The Beer Boor and I were recently invited to checkout Sel et Poivre, a traditional Upper East Side French bistro. This was a special tasting menu(although the printout said “testing”) for a group of bloggers, reporters, and the like. The restaurant has been a neighborhood fixture for over 20 years. After being seated, I immediately was drawn to the printed menu which also indicated that there was to be a wine paired with each course.
We started off with Fish Soup. This was a very light, but flavorful broth to which we could add a garlicy thousand island-type sauce, cheese, and croutons. It was paired with Stellina Di Notte Prosecco. This was a nice way to start the meal.
BeerBoor: but kind of unwieldy to have us essentially construct our very own French Onion Fish Soup, hold the onions.
Next was celery root remoulade with red beets paired with 2008 Kremser Weinzierl Gruner Veltliner. The owner/hostess also mentioned that there was a hint of cumin. I felt the cumin was not subtle at all, but not a dealbreaker. This was a nice change from a generic salad that could have been offered instead. I am glad the Chef did not take the liberty of calling it a beet tartare even though that it was the dish looked like. The wine did a good job counteracting the strong flavor from the cumin.
Skate fish with lemon, capers and basmati rice. Paired with the 2007 Weinguthimmel Riesling. I think the consensus among the group was that this was the best dish of the night. The skate was perfectly cooked. The fish was super tender and the acidity of the lemon accentuated the flavor nicely. I normally do not like Rieslings as they can be on the sweeter side, but this one worked very well with the fish.
BeerBoor says: I liked the skate, but it seemed lacking a little something. I’ve had more-tender skate, though this was fairly close to the best I’ve had recently. This skate came off a little stringy and a little bland. The Riesling, however, was very good, lots of honeysuckle and tropical fruit though not as acidic as I prefer.
Calves liver a la Lyonnais with mashed potatoes and broccoli. Paired with 2007 Rosenblum Cellars Syrah. I was a little apprehensive when I saw liver would be served. I consider myself to be an adventurous eater, but liver is just not my thing. I kept an open mind and actually liked it. It was cooked nicely and not minerally at all. Needless to say I could not finish the whole portion as it was very rich. One of my father’s favorite wineries is Rosenblum, so I believe I have had this wine before. It was a stronger Syrah so it held up nicely against the liver. Unfortunately, the broccoli was no where to be found. It would have been nice to have some more vegetables.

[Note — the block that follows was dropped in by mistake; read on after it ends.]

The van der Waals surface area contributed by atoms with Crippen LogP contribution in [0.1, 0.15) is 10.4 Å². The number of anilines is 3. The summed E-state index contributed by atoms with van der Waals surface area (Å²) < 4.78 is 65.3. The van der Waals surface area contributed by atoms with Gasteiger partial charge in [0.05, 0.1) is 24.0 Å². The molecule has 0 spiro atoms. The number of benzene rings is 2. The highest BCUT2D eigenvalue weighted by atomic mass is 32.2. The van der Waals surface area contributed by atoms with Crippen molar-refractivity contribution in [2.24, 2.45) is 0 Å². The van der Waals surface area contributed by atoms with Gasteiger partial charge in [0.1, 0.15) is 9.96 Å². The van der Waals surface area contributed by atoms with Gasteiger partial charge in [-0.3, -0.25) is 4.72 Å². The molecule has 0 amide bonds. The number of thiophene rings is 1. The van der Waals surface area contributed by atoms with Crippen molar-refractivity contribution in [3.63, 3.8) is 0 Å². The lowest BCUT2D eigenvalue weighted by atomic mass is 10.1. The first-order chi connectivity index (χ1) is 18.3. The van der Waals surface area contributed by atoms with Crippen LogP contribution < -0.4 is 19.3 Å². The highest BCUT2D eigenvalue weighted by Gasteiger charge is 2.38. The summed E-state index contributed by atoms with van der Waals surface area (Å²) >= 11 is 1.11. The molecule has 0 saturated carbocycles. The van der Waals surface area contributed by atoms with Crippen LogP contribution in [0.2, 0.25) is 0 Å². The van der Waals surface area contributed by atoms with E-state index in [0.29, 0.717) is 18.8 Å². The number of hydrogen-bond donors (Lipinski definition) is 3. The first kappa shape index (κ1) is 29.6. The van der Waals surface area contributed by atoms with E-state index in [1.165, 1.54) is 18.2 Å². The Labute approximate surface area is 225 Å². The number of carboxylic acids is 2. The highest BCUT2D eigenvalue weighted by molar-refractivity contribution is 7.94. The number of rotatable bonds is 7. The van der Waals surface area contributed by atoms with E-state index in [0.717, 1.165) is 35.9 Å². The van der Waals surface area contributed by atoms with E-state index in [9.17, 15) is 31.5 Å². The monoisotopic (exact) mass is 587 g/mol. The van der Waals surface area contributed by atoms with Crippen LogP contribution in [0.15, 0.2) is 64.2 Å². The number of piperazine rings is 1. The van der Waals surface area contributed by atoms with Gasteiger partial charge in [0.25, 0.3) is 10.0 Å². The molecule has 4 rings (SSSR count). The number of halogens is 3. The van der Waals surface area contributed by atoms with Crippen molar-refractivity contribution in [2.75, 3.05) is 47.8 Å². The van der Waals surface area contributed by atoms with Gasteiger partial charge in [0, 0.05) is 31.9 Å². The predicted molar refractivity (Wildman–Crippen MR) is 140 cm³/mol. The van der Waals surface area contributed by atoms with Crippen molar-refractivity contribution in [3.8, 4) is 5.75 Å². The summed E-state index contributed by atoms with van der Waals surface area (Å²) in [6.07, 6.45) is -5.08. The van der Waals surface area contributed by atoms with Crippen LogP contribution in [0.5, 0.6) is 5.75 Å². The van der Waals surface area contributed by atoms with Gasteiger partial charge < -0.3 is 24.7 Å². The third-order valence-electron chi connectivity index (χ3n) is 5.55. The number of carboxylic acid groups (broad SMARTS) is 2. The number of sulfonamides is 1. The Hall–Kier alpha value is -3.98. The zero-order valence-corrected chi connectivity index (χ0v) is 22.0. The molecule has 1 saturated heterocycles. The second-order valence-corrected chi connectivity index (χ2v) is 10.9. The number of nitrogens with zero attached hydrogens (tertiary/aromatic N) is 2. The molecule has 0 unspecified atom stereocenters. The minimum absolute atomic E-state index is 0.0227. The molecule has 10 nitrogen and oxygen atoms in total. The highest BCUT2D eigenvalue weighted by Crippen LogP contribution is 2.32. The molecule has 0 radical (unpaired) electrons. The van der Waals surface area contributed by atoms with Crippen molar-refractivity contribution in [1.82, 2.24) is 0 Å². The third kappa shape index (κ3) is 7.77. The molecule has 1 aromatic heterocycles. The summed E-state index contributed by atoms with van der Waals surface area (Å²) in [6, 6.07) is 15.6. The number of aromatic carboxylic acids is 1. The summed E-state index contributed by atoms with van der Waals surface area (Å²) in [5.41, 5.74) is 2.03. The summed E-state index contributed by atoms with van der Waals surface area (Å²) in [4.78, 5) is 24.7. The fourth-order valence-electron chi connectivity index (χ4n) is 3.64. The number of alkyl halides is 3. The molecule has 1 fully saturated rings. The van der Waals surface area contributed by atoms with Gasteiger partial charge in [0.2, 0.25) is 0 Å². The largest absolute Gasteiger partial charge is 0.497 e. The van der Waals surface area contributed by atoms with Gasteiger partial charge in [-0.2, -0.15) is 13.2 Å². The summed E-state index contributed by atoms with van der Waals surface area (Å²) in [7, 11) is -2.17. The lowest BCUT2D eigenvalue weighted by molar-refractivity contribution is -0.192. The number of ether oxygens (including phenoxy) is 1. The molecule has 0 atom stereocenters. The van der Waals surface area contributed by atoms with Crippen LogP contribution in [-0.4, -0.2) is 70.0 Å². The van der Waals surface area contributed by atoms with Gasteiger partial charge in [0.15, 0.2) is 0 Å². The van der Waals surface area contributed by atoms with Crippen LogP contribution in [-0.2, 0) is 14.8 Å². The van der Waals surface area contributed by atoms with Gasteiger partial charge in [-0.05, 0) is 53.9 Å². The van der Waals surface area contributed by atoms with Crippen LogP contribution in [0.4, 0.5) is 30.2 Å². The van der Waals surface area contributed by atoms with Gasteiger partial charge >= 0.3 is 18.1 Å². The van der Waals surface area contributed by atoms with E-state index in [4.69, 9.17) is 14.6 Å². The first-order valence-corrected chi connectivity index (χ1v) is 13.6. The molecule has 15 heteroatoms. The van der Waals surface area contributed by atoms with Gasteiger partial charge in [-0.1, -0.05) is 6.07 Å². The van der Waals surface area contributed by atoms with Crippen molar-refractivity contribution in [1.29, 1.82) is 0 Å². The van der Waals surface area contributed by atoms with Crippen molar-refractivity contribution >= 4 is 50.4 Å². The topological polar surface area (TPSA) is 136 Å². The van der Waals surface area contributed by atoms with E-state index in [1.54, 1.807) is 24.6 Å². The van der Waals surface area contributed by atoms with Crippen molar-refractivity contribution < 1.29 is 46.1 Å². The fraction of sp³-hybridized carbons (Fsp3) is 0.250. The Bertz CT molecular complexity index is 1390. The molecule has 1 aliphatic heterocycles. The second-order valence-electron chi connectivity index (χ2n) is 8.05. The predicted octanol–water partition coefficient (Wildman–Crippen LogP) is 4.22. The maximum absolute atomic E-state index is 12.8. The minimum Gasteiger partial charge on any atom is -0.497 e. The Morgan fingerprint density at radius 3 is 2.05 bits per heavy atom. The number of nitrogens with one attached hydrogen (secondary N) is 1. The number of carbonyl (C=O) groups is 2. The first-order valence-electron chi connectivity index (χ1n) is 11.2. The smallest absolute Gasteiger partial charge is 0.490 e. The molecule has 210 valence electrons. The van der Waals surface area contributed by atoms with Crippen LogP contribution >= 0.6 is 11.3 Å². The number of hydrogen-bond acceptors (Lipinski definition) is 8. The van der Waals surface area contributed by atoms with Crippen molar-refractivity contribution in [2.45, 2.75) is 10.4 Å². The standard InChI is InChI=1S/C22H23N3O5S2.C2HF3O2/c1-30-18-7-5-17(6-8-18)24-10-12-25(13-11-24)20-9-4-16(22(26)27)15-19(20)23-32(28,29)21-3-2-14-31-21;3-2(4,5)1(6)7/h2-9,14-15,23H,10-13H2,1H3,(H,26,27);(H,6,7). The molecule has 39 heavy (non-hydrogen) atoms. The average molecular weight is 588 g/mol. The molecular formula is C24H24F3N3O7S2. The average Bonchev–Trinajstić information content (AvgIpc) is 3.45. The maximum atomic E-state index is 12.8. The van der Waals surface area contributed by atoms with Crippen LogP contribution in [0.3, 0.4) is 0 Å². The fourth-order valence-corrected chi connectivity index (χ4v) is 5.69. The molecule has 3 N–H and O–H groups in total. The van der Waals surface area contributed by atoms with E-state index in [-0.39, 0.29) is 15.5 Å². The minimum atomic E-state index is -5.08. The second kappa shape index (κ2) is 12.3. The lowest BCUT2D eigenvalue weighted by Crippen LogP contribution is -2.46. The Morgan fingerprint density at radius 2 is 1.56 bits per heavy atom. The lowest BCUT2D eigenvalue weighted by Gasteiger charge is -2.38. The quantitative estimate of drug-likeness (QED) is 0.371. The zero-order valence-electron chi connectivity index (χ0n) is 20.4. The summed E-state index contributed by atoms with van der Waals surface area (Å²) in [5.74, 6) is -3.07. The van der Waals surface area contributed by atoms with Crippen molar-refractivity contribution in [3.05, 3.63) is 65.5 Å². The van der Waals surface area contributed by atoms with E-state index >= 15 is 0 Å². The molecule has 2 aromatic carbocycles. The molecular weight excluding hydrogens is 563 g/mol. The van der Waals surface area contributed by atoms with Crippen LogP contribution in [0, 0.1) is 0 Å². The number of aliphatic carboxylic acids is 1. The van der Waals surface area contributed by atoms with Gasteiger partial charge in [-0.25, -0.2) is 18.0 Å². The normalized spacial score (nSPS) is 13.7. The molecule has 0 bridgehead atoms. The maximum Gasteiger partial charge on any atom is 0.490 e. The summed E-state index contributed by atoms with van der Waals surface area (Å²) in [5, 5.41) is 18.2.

BeerBoor says: This was my favorite dish of the night. Rather than serving a thick chunk of organ meat, the chef prepared it as a very thin slice, grilled and dressed, and while it was still rich and dense, it was thin enough that the flavor of the liver wasn’t overwhelming and the texture was far more my speed than typical liver. The Syrah, however, was terrible: mushy, flat, and gave the sensation of chewing on grape skins.
As a special treat, the Chef sent out their signature Steak au Poivre and housemade frites for the table. Unfortunately, the steak was too overdone for my taste, but my fellow diners seemed to enjoy it. The frites were delicious and happily gobbled up very quickly.
BeerBoor says: The steak was easily medium, far too cooked to my tastes either, and honestly not really “poivre-y” enough for the dish. The slice I sampled was rather dry as a result. The frites, however, were excellent, quite nearly perfectly-cooked.
Finally, the Terrine de chocolate served with a raspberry coulis. Paired with a 2005 Chapelle-St-Arnoux Muscat. As you all know, I am a savory person, so dessert does not mean that much to me. I had a couple bites of the super rich “terrine.” Think of it as a dense, dark chocolate mousse. The muscat was nice, but a little too sweet for me (yes, I still drank the whole thing).
BeerBoor: I’m normally apprehensive of flourless desserts where flour seems appropriate, and the terrine probably would have been better to me had it a little lightness. Instead it was much denser than the typical mousse, and while I did eat it — the coulis added little other than color and presentation — it was a bit of a chore. The muscat was a very good dessert wine, and so the small pour worked well not to overdo the sweetness already on the plate.
All in all, it was a very nice meal on an otherwise quiet Wednesday night. Sel et Poivre may not be the hippest restaurant in the city, and you may run into your grandparents there, but at least you should be able to get a good meal out of it. Thank you to the owners and staff for hosting us.
Please note that this event was courtesy of Sel et Poivre. I received no monetary compensation for this review, nor was I obliged in any way to post about this meal, positively or otherwise. This is my own opinion and I feel it was unbiased; you are free to take from this what you will.